Skip to main page content
Access keys NCBI Homepage MyNCBI Homepage Main Content Main Navigation
, 7 (1), e14623

E-Learning to Improve Suicide Prevention Practice Skills Among Undergraduate Psychology Students: Randomized Controlled Trial

Affiliations

E-Learning to Improve Suicide Prevention Practice Skills Among Undergraduate Psychology Students: Randomized Controlled Trial

Marie-Louise J Kullberg et al. JMIR Ment Health.

Abstract

Background: Despite increasing evidence of the effectiveness of digital learning solutions in higher vocational education, including the training of allied health professionals, the impact of Web-based training on the development of practical skills in psychiatry and psychology, in general, and in suicide prevention, specifically, remains largely understudied.

Objective: This study aimed to determine the effectiveness of an electronic learning (e-learning) module on the adherence to suicide prevention guidelines, knowledge of practical skills, and provider's confidence to have a conversation about suicidal behavior with undergraduate psychology students.

Methods: The e-learning module, comprising video recordings of therapist-patient interactions, was designed with the aim of transferring knowledge about suicide prevention guideline recommendations. The program's effects on guideline adherence, self-evaluated knowledge, and provider's confidence were assessed using online questionnaires before the program (baseline and at 1 month [T1] and 3 months after baseline). The eligible third- and fourth-year undergraduate psychology students were randomly allocated to the e-learning (n=211) or to a waitlist control condition (n=187), with access to the intervention after T1.

Results: Overall, the students evaluated e-learning in a fairly positive manner. The intention-to-treat analysis showed that the students in the intervention condition (n=211) reported higher levels of self-evaluated knowledge, provider's confidence, and guideline adherence than those in the waitlist control condition (n=187) after receiving the e-learning module (all P values<.001). When comparing the scores at the 1- and 3-month follow-up, after both groups had received access to the e-learning module, the completers-only analysis showed that the levels of knowledge, guideline adherence, and confidence remained constant (all P values>.05) within the intervention group, whereas a significant improvement was observed in the waitlist control group (all P values<.05).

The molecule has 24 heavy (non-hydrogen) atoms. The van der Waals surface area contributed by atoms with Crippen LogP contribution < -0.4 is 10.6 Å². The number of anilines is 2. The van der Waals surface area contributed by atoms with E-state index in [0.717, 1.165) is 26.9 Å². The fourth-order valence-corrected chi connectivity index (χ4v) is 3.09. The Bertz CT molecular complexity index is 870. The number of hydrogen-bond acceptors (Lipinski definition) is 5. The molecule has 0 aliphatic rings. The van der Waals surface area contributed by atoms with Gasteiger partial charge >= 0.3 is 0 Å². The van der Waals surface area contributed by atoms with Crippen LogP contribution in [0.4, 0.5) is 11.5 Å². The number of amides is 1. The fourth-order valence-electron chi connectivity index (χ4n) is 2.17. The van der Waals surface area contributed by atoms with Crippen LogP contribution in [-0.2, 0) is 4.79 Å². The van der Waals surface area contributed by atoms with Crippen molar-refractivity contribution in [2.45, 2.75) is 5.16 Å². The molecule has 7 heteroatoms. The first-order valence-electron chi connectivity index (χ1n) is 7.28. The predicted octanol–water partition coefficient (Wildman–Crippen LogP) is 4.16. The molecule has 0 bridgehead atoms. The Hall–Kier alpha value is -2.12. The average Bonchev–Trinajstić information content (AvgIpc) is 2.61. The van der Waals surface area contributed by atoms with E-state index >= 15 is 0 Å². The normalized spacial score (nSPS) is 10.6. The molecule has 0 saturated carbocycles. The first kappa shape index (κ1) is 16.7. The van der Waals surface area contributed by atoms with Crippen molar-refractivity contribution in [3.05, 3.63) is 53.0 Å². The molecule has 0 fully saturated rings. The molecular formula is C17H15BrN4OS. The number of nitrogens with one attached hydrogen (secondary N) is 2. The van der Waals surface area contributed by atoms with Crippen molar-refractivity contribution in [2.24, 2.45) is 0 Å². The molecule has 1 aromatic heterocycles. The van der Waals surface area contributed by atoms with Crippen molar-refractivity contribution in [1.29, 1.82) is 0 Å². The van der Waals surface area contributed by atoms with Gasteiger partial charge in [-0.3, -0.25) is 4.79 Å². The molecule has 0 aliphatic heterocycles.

Conclusions: An e-learning intervention on suicide prevention could be an effective first step toward improved knowledge of clinical skills. The learning outcomes of a stand-alone module were found to be similar to those of a training that combined e-learning with a face-to-face training, with the advantages of flexibility and low costs.

Keywords: digital learning; e-learning; randomized controlled trial; skills training; suicide prevention; undergraduate students.

Conflict of interest statement

Conflicts of Interest: None declared.

Figures

Figure 1
Figure 1
Flow of students through the trial. T0: baseline; T1: 1 month after baseline; T2: 3 months after baseline.

Similar articles

See all similar articles

References

    1. de Beurs DP, Hooiveld M, Kerkhof AJ, Korevaar JC, Donker GA. Trends in suicidal behaviour in Dutch general practice 1983-2013: a retrospective observational study. BMJ Open. 2016 May 10;6(5):e010868. doi: 10.1136/bmjopen-2015-010868. - DOI - PMC - PubMed
    1. StatLine - CBS. [2018-11-16]. The deceased; suicide (residents), various characteristics. https://opendata.cbs.nl/statline/#/CBS/nl/dataset/7022gza/table?ts=1542371154616 .
    1. Hjelmeland H, Knizek BL. The general public's views on suicide and suicide prevention, and their perception of participating in a study on attitudes towards suicide. Arch Suicide Res. 2004;8(4):345–59. doi: 10.1080/13811110490476725. - DOI - PubMed
    1. Biddle L, Cooper J, Owen-Smith A, Klineberg E, Bennewith O, Hawton K, Kapur N, Donovan J, Gunnell D. Qualitative interviewing with vulnerable populations: individuals' experiences of participating in suicide and self-harm based research. J Affect Disord. 2013 Mar 5;145(3):356–62. doi: 10.1016/j.jad.2012.08.024. - DOI - PubMed
    1. Dazzi T, Gribble R, Wessely S, Fear NT. Does asking about suicide and related behaviours induce suicidal ideation? What is the evidence? Psychol Med. 2014 Dec;44(16):3361–3. doi: 10.1017/S0033291714001299. - DOI - PubMed

LinkOut - more resources

Feedback